The results are in.
Pitchers Mariano Rivera (100%), Roy Halladay (85.4%) and Mike Mussina (76.7%) will be joined by designated hitter Edgar Martinez (85.4%) as the newest inductees to the Baseball Hall of Fame. Rivera is the first player ever to be inducted unanimously, a great testament to his legendary career.
You can find the whole results here. Some quick thoughts:
Mussina was perpetually underrated
Mike Mussina had an absolutely fabulous career, one I’ve found to be fairly undervalued given the titans he pitched alongside (Maddux, Clemens, Johnson, etc). Dude finished 23rd all-time in Wins Above Replacement (82.9) and 20th in strikeouts (2813). He pitched a long, long time in the thick of a pummeling offensive era, all in the bright lights of the AL East. That Mussina wasn’t already in is absurd, especially given other pitchers already in.
Mussina was a blast to watch, too. He relied on a variety of pitches, often from different arm angles. His knuckle-curve is one of the nastiest ever seen. Mussina was also on the mound for one of the most clutch moments I can recall, his appearance in relief of Roger Clemens in Game 7 of the 2003 ALCS. The Red Sox were threatening to blow the game wide open. Then Moose stepped in:
Doc sails in on his first appearance
The late Roy Halladay was the best pitcher of his generation. He felt like a throwback to a different era, throwing a lot of innings and kicking butt the entire way. Especially given how starting pitchers operate today, Halladay already feels like a distant memory. It’s a testament to his greatness.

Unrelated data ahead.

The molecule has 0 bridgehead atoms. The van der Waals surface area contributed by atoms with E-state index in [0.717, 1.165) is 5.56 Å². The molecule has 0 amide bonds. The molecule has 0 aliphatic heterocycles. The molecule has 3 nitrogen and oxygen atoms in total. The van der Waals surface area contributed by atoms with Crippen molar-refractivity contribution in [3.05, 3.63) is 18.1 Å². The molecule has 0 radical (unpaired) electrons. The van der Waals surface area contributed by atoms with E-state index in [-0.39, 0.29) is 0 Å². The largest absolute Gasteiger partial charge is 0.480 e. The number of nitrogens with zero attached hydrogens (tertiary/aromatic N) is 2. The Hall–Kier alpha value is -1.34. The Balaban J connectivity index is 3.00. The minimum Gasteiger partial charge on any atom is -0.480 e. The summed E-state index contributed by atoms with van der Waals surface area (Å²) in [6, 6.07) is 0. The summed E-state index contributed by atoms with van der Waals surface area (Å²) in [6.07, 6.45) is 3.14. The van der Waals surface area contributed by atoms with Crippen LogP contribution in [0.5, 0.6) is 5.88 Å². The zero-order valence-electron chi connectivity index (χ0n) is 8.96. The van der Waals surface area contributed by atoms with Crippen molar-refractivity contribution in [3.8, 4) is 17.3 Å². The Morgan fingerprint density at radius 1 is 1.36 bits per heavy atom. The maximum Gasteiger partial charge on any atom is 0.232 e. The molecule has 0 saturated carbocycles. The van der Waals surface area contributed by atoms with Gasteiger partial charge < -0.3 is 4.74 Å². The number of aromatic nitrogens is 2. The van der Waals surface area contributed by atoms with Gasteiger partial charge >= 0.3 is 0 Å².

It was a thrill to watch him work. He was an expert at setting batters up and had incredible stuff. A late bloomer who re-worked his mechanics to save his career, Halladay bagged two Cy Young awards and arguably deserved more. He also famously threw a no-hitter in the postseason, wiping the floor with a potent Cincinnati Reds lineup. Halladay was the man like few others, and at his peak, no one ever questioned who the best in the world was. Even when guys like CC Sabathia, Cliff Lee and others had great seasons, the best was Doc.
Watch this. It’s about five minutes long. Just do it.
Edgar finally gets in
Edgar Martinez could flat-out rake. Few hitters were regarded like him — no surprise, given that he sprayed line drives all over ballparks across America. I came across several warm responses from writers who grew fans of the Mariners and most shared a familiar sentiment.
In a big moment, they wanted Edgar up. An OPS-plus of 147 for his career backs up the notion. Well deserved.
The Sandman is in
It’s absurd that no one had ever been inducted unanimously before, but alas, why not start with Mo? Baseball’s unquestioned greatest reliever, Mariano Rivera received 100% of the possible votes. His dominance is almost comical, to the point the stats are almost meaningless. He’s like Jerry Rice compared to other wide receivers. Truly no one else is in the picture.
Hearing hitters describe the experience of facing Rivera is a blast, though. David Ortiz, a future Hall of Famer himself, faced Rivera many times as designed hitter for the Boston Red Sox. Here’s what he told Pete Abraham of the Boston Globe about facing Mo:
“Mariano wasn’t fun to face. He was nasty. You knew what was coming but that didn’t mean you could hit it. You’d be waiting for it and it would disappear. Like I said, nasty.”
Sounds about right.
Since I’m providing videos, check this one out. A great look at the routine excellence of Rivera, called by the sublime Vin Scully:
No one ever did it better. Congrats, Mo.